Interview of the Vice President by Juan Williams, National Public Radio
The Vice President's West Wing Office
Q: As you've been traveling around the country this campaign season, you've been making a case for why Iraq matters. Here I quote, you saying, "The terrorists want to seize control of a country in the Middle East so they have a base for launching attacks. . . they've declared their intention to arm themselves with weapons of mass destruction, to destroy Israel, and to cause mass death here in the United States."
If the threat is that serious, why not send hundreds of thousands of troops to defeat them?
THE VICE PRESIDENT: Well, the problem we're faced with out there is -- obviously, there have been problems in Afghanistan, problems in Pakistan, problems in Iraq, problems in Saudi Arabia, and the key to success is getting the locals into the fight on the right side. That means both from the standpoint of political systems in Afghanistan and Iraq where we've had to stand up new governments, get them to take on responsibility for their own governance. It also means training and equipping their own forces.
In the final analysis, the U.S. cannot take on direct military responsibility for all of those countries. It would not be sound policy or sound strategy. What we can do is help them get up and running so they can do it themselves. So we're working now on sending up 70,000 Afghan nationals in the new Afghan National Army. We're working on what -- 325,000 is our target for the security forces inside Iraq. We obviously cooperate in places like Pakistan where we work with the Pakistani intelligence services against the target.
It depends, country by country, on what you do, but ultimately the struggle, if you will, with the more radical elements of Islam, represented by al Qaeda, can only be one if you can, in fact, get a substantial portion of the Islamic world actively in the fight against the extremists.
Q: But I was talking about Iraq specifically. Why not put a larger force on the ground?
THE VICE PRESIDENT: Well, because the judgment has been up until now that the key for us in Iraq is to get the Iraqis into the fight. And we've got 140,000 roughly troops there now, U.S. and coalition forces, and we've worked very aggressively to stand up, and we're -- I think George Casey said today, we're about 75 percent of the way there in terms of getting an Iraqi force that's able to provide for their own security.
The sooner we do that, the sooner we can reduce our own presence and turn things over to them. But that's -- you know, it's a tough process. It's difficult right now. A key to it, lots of times, is getting American personnel embedded in those Iraqi units so that they fight alongside them, and we're able to impart training, and knowledge, and experience, and so forth to their units.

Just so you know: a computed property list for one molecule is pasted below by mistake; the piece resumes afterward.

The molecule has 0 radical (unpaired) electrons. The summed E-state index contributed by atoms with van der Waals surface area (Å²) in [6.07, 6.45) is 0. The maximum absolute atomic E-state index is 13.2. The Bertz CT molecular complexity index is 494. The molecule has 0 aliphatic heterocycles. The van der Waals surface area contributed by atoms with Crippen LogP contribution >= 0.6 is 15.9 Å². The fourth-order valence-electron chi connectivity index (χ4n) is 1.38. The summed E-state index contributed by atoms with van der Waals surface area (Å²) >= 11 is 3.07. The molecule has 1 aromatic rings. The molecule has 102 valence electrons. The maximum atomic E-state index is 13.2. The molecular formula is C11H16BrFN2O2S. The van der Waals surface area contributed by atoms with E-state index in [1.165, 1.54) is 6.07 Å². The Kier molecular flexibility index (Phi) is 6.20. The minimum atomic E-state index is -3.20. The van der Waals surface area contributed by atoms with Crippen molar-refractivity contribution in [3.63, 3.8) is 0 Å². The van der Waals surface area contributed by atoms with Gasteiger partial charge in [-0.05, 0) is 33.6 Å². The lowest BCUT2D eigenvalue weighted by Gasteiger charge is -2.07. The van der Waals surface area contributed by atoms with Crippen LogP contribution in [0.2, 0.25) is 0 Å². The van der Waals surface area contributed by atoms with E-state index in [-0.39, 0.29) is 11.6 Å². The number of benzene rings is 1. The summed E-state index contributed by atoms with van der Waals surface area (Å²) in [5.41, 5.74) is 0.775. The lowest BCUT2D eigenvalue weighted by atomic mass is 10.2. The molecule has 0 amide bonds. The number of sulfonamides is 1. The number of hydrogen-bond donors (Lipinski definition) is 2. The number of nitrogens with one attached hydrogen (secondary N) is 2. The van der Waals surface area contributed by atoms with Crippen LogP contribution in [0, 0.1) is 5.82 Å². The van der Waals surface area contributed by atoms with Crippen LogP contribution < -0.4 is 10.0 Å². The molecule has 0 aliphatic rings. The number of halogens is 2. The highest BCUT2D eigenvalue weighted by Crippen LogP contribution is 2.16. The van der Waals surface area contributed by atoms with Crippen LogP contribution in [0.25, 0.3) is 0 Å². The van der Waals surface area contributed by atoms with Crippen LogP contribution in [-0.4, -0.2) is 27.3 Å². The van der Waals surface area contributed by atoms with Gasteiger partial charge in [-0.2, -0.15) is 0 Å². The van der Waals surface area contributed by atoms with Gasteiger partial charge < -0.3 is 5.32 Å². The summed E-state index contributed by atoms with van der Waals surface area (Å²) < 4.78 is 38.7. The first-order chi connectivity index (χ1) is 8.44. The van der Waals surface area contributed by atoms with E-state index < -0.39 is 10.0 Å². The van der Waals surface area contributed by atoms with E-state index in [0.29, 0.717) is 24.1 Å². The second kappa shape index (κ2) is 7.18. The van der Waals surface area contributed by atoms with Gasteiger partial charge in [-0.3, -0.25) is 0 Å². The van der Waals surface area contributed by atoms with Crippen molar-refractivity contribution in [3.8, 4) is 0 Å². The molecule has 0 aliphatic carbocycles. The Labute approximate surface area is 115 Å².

They're doing better all the time. They've still got a long way to go before they'll be in a position where they can take over prime responsibility themselves.
Q: Do you think you're getting good advice, good estimates from the generals who tell you that they have enough men on the ground and women on the ground to get the job done?
THE VICE PRESIDENT: I think we get honest advice from them. I think George Casey gives it to us straight in terms of what he thinks he needs, and that if he thinks he needs more troops, we'll send him more. We have, in fact, beefed him up on a couple of occasions in connections with holding elections, for example, or moving in a brigade we had positioned in Kuwait and sending it up into Iraq to help, or recent adjustments we made in terms of putting more troops, U.S troops into Baghdad to help with the Baghdad security problem.
So we'll give him whatever resources he thinks he needs. And my experience with George Casey is he's a first class officer, and he tells us what he wants. When you put American forces over there on the ground, there's all the support mechanism and so forth that goes with them. It costs a lot of money, relative for example, to say, having Iraqi forces up and trained.
And so the sooner we can get everything turned over to the Iraqis, the better off we'll be. That's our ultimate strategic objective, but you can't do it right away because they're not sufficiently trained and equipped yet to do it. A lot of their units are, but they're still got a long way to go before they'll be up to the full strength, as well as taking lead responsibility.